We’re only a few days into the new year and the Apple Watch is already being credited with saving lives. Talk about new year, new you! Jorge Freire Jr. was returning home when his Apple Watch alerted him to an elevated heart rate. It turns out it was tachycardia, a heart rhythm disorder that can lead to heart failure, stroke, or even death.

Freire shared his story of how his Apple Watch came to his rescue this week:

I was coming back from São Paulo when my Apple Watch started buzzing. I check the message, which read “Your heart beat is above 140 for over 10 minutes” or something.

When I checked the Heart Rate app, the surprise: 170 BPM. As I was just taking a walk, there was no way my heart beat would be that high.

I went home and laid down for half an hour to see if my heart beat would go back to normal. It stabilized at 160 BPM, I was having tachycardia.

I ran to the ER. When I showed my heart beat on the Watch to hospital staff, they immediately sent me in to be checked. My blood pressure was super high and I was indeed having tachycardia. That little watch was 100% correct.

What’s tachycardia? Mayo Clinic describes the heart disorder as occurring when the heart beats faster than it should while resting.

It’s normal for your heart rate to rise during exercise or as a physiological response to stress, trauma or illness (sinus tachycardia). But in tachycardia (tak-ih-KAHR-dee-uh), the heart beats faster than normal in the upper or lower chambers of the heart or both while at rest.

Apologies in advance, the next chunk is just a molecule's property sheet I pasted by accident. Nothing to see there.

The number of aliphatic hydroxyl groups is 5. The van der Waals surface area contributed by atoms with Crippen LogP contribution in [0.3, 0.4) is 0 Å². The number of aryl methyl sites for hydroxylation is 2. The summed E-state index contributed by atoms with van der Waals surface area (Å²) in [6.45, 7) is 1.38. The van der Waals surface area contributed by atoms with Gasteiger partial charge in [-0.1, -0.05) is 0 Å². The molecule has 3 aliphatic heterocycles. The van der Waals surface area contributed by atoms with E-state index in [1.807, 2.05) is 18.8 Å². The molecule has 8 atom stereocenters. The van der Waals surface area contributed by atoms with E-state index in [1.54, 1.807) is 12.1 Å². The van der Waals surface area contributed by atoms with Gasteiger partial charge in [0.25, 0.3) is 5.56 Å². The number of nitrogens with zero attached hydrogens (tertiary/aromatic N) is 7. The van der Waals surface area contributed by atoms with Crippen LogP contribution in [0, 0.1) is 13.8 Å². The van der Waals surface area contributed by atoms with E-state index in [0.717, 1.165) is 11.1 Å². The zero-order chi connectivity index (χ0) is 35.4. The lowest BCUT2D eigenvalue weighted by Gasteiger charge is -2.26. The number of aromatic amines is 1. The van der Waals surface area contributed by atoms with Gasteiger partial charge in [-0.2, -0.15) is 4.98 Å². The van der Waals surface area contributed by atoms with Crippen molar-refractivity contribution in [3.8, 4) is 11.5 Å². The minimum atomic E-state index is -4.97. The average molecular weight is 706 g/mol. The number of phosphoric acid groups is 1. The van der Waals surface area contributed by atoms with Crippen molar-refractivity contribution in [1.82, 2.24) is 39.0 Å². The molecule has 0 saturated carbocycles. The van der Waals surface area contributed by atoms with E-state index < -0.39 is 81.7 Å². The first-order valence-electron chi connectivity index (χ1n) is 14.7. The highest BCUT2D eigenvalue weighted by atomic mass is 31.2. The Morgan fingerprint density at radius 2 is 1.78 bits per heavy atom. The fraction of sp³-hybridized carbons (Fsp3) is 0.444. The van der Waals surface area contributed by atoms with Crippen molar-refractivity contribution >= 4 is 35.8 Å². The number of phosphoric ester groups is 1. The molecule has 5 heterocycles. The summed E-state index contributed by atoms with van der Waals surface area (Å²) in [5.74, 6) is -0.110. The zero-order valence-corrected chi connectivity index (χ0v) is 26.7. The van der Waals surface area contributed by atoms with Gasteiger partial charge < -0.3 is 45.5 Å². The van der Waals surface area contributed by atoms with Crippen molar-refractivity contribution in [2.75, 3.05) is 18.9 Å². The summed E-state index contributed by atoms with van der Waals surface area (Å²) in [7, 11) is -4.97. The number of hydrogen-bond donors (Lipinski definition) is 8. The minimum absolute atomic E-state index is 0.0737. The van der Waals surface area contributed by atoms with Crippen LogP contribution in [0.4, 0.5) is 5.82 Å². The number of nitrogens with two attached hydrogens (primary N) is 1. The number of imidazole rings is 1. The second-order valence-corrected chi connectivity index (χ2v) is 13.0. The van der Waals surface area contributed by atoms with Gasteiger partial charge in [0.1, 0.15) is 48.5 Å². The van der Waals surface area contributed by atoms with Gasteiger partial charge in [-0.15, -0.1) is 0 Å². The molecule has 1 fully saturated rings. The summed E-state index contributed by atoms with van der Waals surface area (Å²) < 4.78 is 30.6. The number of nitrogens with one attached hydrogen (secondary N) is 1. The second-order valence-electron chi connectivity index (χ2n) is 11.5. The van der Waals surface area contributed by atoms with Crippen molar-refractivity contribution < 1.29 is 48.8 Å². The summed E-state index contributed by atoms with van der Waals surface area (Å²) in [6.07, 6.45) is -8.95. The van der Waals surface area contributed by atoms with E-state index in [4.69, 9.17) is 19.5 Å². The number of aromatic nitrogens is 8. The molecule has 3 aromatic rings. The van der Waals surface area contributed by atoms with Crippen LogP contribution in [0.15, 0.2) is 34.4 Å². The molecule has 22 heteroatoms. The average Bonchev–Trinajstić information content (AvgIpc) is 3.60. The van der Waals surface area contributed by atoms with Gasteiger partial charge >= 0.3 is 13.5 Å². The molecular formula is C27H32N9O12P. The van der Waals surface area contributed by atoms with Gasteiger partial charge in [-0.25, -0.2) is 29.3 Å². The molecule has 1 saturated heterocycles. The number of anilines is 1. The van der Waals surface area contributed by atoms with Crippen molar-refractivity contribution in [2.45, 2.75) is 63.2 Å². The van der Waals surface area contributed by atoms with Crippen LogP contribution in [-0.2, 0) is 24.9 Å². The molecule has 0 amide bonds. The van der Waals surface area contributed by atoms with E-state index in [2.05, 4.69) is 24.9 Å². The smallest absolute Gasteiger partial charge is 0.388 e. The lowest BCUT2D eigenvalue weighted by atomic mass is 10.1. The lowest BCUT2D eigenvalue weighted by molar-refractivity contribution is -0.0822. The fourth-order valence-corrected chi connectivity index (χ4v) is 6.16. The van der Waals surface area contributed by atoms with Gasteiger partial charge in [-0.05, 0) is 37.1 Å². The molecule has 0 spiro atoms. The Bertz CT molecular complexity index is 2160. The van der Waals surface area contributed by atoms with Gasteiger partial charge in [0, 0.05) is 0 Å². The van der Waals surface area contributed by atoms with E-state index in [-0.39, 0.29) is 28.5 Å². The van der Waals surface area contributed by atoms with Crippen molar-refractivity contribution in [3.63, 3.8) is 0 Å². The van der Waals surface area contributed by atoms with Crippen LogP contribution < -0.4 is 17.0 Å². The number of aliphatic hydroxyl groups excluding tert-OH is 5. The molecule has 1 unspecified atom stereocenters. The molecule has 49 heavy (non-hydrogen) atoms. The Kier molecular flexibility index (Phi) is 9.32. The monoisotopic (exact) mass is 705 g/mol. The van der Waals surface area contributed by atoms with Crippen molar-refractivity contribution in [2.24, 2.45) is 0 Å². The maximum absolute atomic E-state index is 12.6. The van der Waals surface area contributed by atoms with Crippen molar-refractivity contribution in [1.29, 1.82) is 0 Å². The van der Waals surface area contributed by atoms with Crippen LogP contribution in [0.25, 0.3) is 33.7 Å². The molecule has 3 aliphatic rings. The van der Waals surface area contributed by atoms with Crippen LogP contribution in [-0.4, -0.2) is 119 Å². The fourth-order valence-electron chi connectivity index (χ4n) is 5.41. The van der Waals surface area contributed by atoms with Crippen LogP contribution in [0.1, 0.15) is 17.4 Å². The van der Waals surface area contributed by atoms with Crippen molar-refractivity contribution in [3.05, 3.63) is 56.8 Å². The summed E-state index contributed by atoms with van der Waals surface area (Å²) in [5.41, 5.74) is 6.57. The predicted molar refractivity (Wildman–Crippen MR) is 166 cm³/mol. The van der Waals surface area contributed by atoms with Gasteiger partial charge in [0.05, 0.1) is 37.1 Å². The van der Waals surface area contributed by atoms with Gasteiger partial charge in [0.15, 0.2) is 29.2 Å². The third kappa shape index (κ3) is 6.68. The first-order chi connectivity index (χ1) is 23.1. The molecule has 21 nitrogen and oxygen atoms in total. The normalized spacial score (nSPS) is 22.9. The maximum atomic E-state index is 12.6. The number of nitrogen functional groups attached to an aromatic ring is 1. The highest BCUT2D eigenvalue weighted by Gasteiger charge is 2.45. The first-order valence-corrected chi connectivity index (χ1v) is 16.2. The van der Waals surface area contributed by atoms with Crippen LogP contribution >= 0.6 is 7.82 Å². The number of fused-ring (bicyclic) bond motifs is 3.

Your heart rate is controlled by electrical signals sent across heart tissues. Tachycardia occurs when an abnormality in the heart produces rapid electrical signals that quicken the heart rate, which is normally about 60 to 100 beats a minute at rest.

Mayo Clinic says the heart disorder can sometimes cause no symptoms or complications, but sudden cardiac arrest is a common risk when left untreated. In other words, not something I would want to leave to chance.

Freire concludes that the Apple Watch Series 5 saved him after his doctor was able to treat his heart condition with medication.

Jumping to the end of the story: after doing all of the exams, there was no sign of a heart attack. The doctor prescribed some medication to lower my heart rate and I’ve been fine since then. I have a series of tests I’ll have to do to check what could’ve gone wrong. Doctors believe it was probably the stress of the end of the year, anxiety and my stubbornness of not taking my high blood pressure medication correctly.

I can say the Apple Watch saved me. I wasn’t feeling a thing and could’ve spent hours with that tachycardia, which could’ve resulted in you know what…

Because of this episode, I highly recommend everyone the use of this gadget. It could mean the difference between life or death. No kidding. And that’s considering the ECG function hasn’t been released in Brazil yet, I hope it comes soon.

I want to thank both the doctors and Apple.

And thank Apple he did. Jorge Freire Jr. actually received an email response from Apple CEO Tim Cook after expressing his gratitude:

Special thanks to Gui Rambo for translating better than robots!

Read More:

FTC: We use income earning auto affiliate links. More.

Hyper Drive GEN2

Check out 9to5Mac on YouTube for more Apple news:

You’re reading 9to5Mac — experts who break news about Apple and its surrounding ecosystem, day after day. Be sure to check out our homepage for all the latest news, and follow 9to5Mac on Twitter, Facebook, and LinkedIn to stay in the loop. Don’t know where to start? Check out our exclusive stories, reviews, how-tos, and subscribe to our YouTube channel

About the Author

Zac Hall

Zac covers Apple news, hosts the 9to5Mac Happy Hour podcast, and created SpaceExplored.com.